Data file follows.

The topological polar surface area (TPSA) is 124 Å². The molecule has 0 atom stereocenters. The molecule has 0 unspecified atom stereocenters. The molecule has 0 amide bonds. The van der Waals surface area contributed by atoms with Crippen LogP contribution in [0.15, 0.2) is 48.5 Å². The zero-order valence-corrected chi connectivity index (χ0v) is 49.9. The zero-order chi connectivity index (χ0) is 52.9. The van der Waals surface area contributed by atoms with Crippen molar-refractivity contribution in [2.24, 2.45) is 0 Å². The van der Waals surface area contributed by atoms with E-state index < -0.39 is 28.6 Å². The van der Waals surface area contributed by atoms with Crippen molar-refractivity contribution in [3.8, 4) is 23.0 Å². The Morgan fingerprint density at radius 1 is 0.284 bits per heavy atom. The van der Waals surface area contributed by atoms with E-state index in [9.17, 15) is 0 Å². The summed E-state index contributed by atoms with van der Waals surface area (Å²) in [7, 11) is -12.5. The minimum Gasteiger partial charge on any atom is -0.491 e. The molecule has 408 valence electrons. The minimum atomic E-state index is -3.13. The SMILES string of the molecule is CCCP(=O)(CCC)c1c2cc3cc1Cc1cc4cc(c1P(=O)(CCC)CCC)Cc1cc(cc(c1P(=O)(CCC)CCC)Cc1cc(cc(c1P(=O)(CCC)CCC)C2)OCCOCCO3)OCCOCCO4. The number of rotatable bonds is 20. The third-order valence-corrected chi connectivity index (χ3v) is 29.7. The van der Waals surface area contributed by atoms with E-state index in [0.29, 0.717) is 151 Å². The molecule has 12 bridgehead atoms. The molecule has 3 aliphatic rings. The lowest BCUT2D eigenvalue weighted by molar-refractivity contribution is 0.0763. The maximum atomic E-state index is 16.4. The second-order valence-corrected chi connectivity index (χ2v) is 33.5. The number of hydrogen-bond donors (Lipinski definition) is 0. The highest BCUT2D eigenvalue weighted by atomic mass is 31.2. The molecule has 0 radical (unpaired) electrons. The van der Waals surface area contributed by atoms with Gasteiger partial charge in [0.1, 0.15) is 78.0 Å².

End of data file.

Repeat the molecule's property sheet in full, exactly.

The topological polar surface area (TPSA) is 124 Å². The molecule has 0 atom stereocenters. The molecule has 0 unspecified atom stereocenters. The molecule has 0 amide bonds. The van der Waals surface area contributed by atoms with Crippen LogP contribution in [0.15, 0.2) is 48.5 Å². The zero-order valence-corrected chi connectivity index (χ0v) is 49.9. The zero-order chi connectivity index (χ0) is 52.9. The van der Waals surface area contributed by atoms with Crippen molar-refractivity contribution in [2.24, 2.45) is 0 Å². The van der Waals surface area contributed by atoms with E-state index < -0.39 is 28.6 Å². The van der Waals surface area contributed by atoms with Crippen molar-refractivity contribution in [3.8, 4) is 23.0 Å². The Morgan fingerprint density at radius 1 is 0.284 bits per heavy atom. The van der Waals surface area contributed by atoms with E-state index in [9.17, 15) is 0 Å². The summed E-state index contributed by atoms with van der Waals surface area (Å²) in [7, 11) is -12.5. The minimum Gasteiger partial charge on any atom is -0.491 e. The molecule has 408 valence electrons. The minimum atomic E-state index is -3.13. The SMILES string of the molecule is CCCP(=O)(CCC)c1c2cc3cc1Cc1cc4cc(c1P(=O)(CCC)CCC)Cc1cc(cc(c1P(=O)(CCC)CCC)Cc1cc(cc(c1P(=O)(CCC)CCC)C2)OCCOCCO3)OCCOCCO4. The number of rotatable bonds is 20. The third-order valence-corrected chi connectivity index (χ3v) is 29.7. The van der Waals surface area contributed by atoms with E-state index in [0.29, 0.717) is 151 Å². The molecule has 12 bridgehead atoms. The molecule has 3 aliphatic rings. The lowest BCUT2D eigenvalue weighted by molar-refractivity contribution is 0.0763. The maximum atomic E-state index is 16.4. The second-order valence-corrected chi connectivity index (χ2v) is 33.5. The number of hydrogen-bond donors (Lipinski definition) is 0. The highest BCUT2D eigenvalue weighted by atomic mass is 31.2. The molecule has 0 radical (unpaired) electrons. The van der Waals surface area contributed by atoms with Gasteiger partial charge in [0.1, 0.15) is 78.0 Å².